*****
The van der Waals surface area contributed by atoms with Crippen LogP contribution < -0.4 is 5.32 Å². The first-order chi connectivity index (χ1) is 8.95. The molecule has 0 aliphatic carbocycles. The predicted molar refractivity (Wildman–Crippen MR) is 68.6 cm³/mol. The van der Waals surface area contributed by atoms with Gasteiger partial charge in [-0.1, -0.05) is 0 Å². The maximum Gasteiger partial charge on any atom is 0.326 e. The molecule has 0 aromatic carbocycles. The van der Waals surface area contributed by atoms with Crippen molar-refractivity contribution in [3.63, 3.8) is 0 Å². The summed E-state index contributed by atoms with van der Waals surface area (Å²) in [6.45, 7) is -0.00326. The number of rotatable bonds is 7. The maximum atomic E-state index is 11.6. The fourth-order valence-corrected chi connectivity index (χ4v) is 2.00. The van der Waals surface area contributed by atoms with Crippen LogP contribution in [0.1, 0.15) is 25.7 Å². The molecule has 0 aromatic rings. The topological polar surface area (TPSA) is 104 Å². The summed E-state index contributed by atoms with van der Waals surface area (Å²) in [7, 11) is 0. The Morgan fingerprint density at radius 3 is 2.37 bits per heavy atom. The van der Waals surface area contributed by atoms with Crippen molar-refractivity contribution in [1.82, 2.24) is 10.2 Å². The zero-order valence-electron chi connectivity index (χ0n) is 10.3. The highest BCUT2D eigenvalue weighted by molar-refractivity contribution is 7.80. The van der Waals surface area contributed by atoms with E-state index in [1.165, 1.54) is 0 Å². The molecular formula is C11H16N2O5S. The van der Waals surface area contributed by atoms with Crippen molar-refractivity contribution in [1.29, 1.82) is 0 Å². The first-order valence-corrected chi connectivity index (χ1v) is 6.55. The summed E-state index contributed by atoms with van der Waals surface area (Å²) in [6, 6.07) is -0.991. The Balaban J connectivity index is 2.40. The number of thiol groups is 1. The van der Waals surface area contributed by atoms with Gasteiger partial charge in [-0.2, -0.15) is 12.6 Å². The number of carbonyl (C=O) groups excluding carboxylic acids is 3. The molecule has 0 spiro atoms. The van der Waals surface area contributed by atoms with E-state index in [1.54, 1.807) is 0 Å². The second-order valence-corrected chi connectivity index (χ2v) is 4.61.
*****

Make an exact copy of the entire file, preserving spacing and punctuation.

The van der Waals surface area contributed by atoms with Crippen LogP contribution < -0.4 is 5.32 Å². The first-order chi connectivity index (χ1) is 8.95. The molecule has 0 aliphatic carbocycles. The predicted molar refractivity (Wildman–Crippen MR) is 68.6 cm³/mol. The van der Waals surface area contributed by atoms with Gasteiger partial charge in [-0.1, -0.05) is 0 Å². The maximum Gasteiger partial charge on any atom is 0.326 e. The molecule has 0 aromatic carbocycles. The van der Waals surface area contributed by atoms with Crippen molar-refractivity contribution in [3.63, 3.8) is 0 Å². The summed E-state index contributed by atoms with van der Waals surface area (Å²) in [6.45, 7) is -0.00326. The number of rotatable bonds is 7. The maximum atomic E-state index is 11.6. The fourth-order valence-corrected chi connectivity index (χ4v) is 2.00. The van der Waals surface area contributed by atoms with Crippen LogP contribution in [0.1, 0.15) is 25.7 Å². The molecule has 0 aromatic rings. The topological polar surface area (TPSA) is 104 Å². The summed E-state index contributed by atoms with van der Waals surface area (Å²) in [7, 11) is 0. The Morgan fingerprint density at radius 3 is 2.37 bits per heavy atom. The van der Waals surface area contributed by atoms with Crippen molar-refractivity contribution in [1.82, 2.24) is 10.2 Å². The zero-order valence-electron chi connectivity index (χ0n) is 10.3. The highest BCUT2D eigenvalue weighted by molar-refractivity contribution is 7.80. The van der Waals surface area contributed by atoms with E-state index in [1.165, 1.54) is 0 Å². The molecular formula is C11H16N2O5S. The van der Waals surface area contributed by atoms with Crippen molar-refractivity contribution in [1.29, 1.82) is 0 Å². The first-order valence-corrected chi connectivity index (χ1v) is 6.55. The summed E-state index contributed by atoms with van der Waals surface area (Å²) in [6, 6.07) is -0.991. The Balaban J connectivity index is 2.40. The number of thiol groups is 1. The van der Waals surface area contributed by atoms with Gasteiger partial charge in [-0.2, -0.15) is 12.6 Å². The number of carbonyl (C=O) groups excluding carboxylic acids is 3. The molecule has 0 spiro atoms. The van der Waals surface area contributed by atoms with E-state index in [1.54, 1.807) is 0 Å². The second-order valence-corrected chi connectivity index (χ2v) is 4.61.